Be thankful for 30-plus years of service, not to mention the past 19 years as head coach—if not for Izzo, the No. 1-ranked Spartans (6-0) could be in a very different place than they're at today.
Would MSU basketball be MSU basketball without Izzo?
Yes, it's Thanksgiving weekend. But this isn't another one of those cleverly worded pieces that aims to pull out every holiday-inspired, sappy, "be thankful for what you have" line in the book. No, this piece is merely coincidence.
Being thankful for Izzo means as much this weekend as it means on Aug. 1 or on any other completely random day. It just so happens that now is an appropriate time to take a harder look at exactly what Izzo has done for Michigan State—and not just for the basketball team but the university in general.
He's one of rare ilk, that Coach Izzo fella. There aren't many hard-nosed coaches like him left in college hoops. You know the type, the "I eat nails for breakfast" and "walked 20 miles uphill during a snowstorm just to get to practice" guys that we've grown to revere.
Six Final Fours, a handful of Coach of the Year honors, a national title and mutual respect from those around him serve as testaments to Izzo's effective nature.
You don't have to be a Spartans fan to appreciate what Izzo's done, either. He's a true ambassador of the game who's held in high regard within the basketball community at large. From the NBA to Team USA, all the way down to prep hoops, those who know ball love Izzo.
An NCAA legend, coach Mike Krzyzewski of Duke, is perhaps the only one above Izzo in the contemporary pecking order. However, Coach K doesn't often look at it that way.
Over the years, he's praised Izzo, both in victory and in defeat. Coach K said the following to Luke DeCock of the News & Observer prior to beating Izzo in the 2013 Sweet 16.
There's nothing about Tom that I don't think is good. If we lose to them, believe me, I'll hug him and shake his hand, and he'll do the same for me. I like that. I think it's more the way it used to be in coaching, and probably we both have great teachers in that regard.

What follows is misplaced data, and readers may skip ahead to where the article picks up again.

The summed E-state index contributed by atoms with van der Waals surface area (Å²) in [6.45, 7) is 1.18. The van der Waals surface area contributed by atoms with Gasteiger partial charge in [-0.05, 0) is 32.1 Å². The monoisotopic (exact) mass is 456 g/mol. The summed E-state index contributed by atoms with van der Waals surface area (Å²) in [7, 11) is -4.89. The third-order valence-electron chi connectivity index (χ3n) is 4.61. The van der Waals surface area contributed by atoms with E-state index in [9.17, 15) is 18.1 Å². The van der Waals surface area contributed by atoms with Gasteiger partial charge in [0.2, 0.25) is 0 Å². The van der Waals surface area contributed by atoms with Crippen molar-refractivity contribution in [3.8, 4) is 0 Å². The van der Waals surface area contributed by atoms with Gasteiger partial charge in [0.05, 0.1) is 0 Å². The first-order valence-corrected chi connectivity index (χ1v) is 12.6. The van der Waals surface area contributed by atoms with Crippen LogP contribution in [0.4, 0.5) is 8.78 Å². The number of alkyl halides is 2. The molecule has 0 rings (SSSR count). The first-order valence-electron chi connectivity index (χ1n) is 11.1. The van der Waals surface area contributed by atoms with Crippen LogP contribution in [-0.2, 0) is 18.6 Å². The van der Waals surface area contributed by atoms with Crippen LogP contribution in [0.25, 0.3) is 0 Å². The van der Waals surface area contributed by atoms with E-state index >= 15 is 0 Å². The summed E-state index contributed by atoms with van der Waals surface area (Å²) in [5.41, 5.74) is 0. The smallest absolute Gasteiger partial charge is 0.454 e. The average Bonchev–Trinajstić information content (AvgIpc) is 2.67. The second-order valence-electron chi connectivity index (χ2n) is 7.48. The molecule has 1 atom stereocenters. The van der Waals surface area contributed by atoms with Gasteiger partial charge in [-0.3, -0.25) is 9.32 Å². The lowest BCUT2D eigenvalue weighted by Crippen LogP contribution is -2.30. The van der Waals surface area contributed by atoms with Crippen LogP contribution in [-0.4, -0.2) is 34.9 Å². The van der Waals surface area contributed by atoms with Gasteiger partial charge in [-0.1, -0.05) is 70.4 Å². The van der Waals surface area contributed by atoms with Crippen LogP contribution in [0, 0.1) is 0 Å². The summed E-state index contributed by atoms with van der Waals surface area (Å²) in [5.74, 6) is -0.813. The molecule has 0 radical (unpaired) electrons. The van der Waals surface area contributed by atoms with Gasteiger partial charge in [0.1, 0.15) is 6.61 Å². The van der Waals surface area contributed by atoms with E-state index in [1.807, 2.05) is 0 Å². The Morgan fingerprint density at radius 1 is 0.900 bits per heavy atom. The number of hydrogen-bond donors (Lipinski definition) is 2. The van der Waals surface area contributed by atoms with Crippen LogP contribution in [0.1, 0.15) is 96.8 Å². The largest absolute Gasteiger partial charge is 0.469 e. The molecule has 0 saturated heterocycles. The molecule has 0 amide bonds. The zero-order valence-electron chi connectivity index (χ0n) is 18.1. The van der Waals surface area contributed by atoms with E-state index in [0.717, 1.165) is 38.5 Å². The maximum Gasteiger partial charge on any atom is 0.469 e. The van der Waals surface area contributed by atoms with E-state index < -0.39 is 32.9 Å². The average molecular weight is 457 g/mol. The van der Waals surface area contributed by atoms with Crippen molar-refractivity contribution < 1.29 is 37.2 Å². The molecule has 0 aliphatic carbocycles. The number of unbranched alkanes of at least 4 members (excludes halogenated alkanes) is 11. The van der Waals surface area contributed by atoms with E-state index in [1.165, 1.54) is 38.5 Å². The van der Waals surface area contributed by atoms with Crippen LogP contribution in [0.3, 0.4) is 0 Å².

As a favorite to cut down the nets at Jerry's World this spring, Michigan State will continue to be an elite cornerstone of NCAA basketball for as long as Izzo is involved. For all intents and purposes, the program will always be his, whether or not he's actually coaching from the sidelines.
|Coach of the year||4|
|Big Ten titles||7 (regular season)|
|Tourney apperances||16 (consecutive)|
After a four-year stint as Northern Michigan's assistant, Izzo made the trek downstate in 1983 to join Jud Heathcote's staff. At the time, the Spartans were four years removed from winning it all with Magic Johnson and Greg Kelser and three years from hitting the Sweet 16 with Scott Skiles.
As a young assistant, Izzo helped navigate Michigan State through interesting times. Recruiting picked up in the late 1980s and early 1990s—the Spartans were building a powerhouse.
But in 1989, they nearly missed on getting Shawn Respert, who wasn't initially a top priority for Izzo and then-assistant Stan Joplin. Thankfully for the Spartans, Izzo changed his mind. Respert went onto reach All-American status in 1995, finishing as the team's all-time leading scorer with 2,531 points.
During an interview in 2011, Respert said the following about his relationship with the will-be Hall of Famer:
I knew that he was excited to have me up there. He spent a lot of time getting to know me; he didn't owe me anything. He didn't have to sit there; he could have stuck with the guy he recruited (Eric Snow) and been loyal to his player.
Tom was selfless and able to say "Hey, whatever it takes for us to win." He was just like "Whomever needs to play; who can help us win - get him out there"